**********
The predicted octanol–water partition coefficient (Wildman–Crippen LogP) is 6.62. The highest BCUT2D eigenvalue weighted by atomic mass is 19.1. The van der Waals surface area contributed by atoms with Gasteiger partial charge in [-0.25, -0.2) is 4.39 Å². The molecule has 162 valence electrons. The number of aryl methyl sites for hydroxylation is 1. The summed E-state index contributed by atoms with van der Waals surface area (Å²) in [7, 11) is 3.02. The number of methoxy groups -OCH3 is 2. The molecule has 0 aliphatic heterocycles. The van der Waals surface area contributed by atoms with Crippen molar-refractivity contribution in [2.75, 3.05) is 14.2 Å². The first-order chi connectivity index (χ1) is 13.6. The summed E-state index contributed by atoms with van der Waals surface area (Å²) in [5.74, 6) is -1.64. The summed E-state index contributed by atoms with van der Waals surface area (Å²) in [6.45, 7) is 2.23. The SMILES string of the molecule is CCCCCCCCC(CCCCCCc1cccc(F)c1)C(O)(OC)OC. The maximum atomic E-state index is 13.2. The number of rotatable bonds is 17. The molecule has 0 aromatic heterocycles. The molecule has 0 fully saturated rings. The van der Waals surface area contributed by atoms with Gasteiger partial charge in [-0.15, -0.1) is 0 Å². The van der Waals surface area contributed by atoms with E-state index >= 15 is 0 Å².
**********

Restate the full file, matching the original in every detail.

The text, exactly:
The predicted octanol–water partition coefficient (Wildman–Crippen LogP) is 6.62. The highest BCUT2D eigenvalue weighted by atomic mass is 19.1. The van der Waals surface area contributed by atoms with Gasteiger partial charge in [-0.25, -0.2) is 4.39 Å². The molecule has 162 valence electrons. The number of aryl methyl sites for hydroxylation is 1. The summed E-state index contributed by atoms with van der Waals surface area (Å²) in [7, 11) is 3.02. The number of methoxy groups -OCH3 is 2. The molecule has 0 aliphatic heterocycles. The van der Waals surface area contributed by atoms with Crippen molar-refractivity contribution in [2.75, 3.05) is 14.2 Å². The first-order chi connectivity index (χ1) is 13.6. The summed E-state index contributed by atoms with van der Waals surface area (Å²) in [5.74, 6) is -1.64. The summed E-state index contributed by atoms with van der Waals surface area (Å²) in [6.45, 7) is 2.23. The SMILES string of the molecule is CCCCCCCCC(CCCCCCc1cccc(F)c1)C(O)(OC)OC. The maximum atomic E-state index is 13.2. The number of rotatable bonds is 17. The molecule has 0 aromatic heterocycles. The molecule has 0 fully saturated rings. The van der Waals surface area contributed by atoms with Gasteiger partial charge in [-0.15, -0.1) is 0 Å². The van der Waals surface area contributed by atoms with E-state index >= 15 is 0 Å².